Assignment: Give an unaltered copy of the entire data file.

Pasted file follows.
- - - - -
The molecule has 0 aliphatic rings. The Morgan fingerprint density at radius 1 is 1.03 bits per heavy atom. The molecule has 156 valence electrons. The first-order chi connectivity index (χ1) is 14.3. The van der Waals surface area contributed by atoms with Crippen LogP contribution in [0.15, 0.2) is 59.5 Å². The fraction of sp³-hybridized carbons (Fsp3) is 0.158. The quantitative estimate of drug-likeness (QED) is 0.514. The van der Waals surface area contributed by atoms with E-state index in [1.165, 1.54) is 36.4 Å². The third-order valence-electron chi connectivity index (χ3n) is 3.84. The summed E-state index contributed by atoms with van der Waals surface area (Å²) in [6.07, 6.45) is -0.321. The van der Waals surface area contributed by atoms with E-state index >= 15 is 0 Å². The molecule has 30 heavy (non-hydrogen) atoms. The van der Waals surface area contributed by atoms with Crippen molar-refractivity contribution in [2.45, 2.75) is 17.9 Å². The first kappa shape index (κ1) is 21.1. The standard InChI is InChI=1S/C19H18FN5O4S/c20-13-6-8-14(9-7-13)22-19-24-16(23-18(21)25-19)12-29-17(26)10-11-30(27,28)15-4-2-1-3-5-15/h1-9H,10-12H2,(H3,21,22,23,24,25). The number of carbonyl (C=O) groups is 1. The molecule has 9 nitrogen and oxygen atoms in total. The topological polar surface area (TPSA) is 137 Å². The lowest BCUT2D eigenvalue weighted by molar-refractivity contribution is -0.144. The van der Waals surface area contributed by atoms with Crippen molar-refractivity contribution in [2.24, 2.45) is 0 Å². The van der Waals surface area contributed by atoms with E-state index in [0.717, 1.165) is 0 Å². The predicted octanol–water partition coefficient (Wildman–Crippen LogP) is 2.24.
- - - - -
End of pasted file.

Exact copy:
The molecule has 0 aliphatic rings. The Morgan fingerprint density at radius 1 is 1.03 bits per heavy atom. The molecule has 156 valence electrons. The first-order chi connectivity index (χ1) is 14.3. The van der Waals surface area contributed by atoms with Crippen LogP contribution in [0.15, 0.2) is 59.5 Å². The fraction of sp³-hybridized carbons (Fsp3) is 0.158. The quantitative estimate of drug-likeness (QED) is 0.514. The van der Waals surface area contributed by atoms with E-state index in [1.165, 1.54) is 36.4 Å². The third-order valence-electron chi connectivity index (χ3n) is 3.84. The summed E-state index contributed by atoms with van der Waals surface area (Å²) in [6.07, 6.45) is -0.321. The van der Waals surface area contributed by atoms with E-state index >= 15 is 0 Å². The molecule has 30 heavy (non-hydrogen) atoms. The van der Waals surface area contributed by atoms with Crippen molar-refractivity contribution in [2.45, 2.75) is 17.9 Å². The first kappa shape index (κ1) is 21.1. The standard InChI is InChI=1S/C19H18FN5O4S/c20-13-6-8-14(9-7-13)22-19-24-16(23-18(21)25-19)12-29-17(26)10-11-30(27,28)15-4-2-1-3-5-15/h1-9H,10-12H2,(H3,21,22,23,24,25). The number of carbonyl (C=O) groups is 1. The molecule has 9 nitrogen and oxygen atoms in total. The topological polar surface area (TPSA) is 137 Å². The lowest BCUT2D eigenvalue weighted by molar-refractivity contribution is -0.144. The van der Waals surface area contributed by atoms with Crippen molar-refractivity contribution in [2.24, 2.45) is 0 Å². The van der Waals surface area contributed by atoms with E-state index in [0.717, 1.165) is 0 Å². The predicted octanol–water partition coefficient (Wildman–Crippen LogP) is 2.24.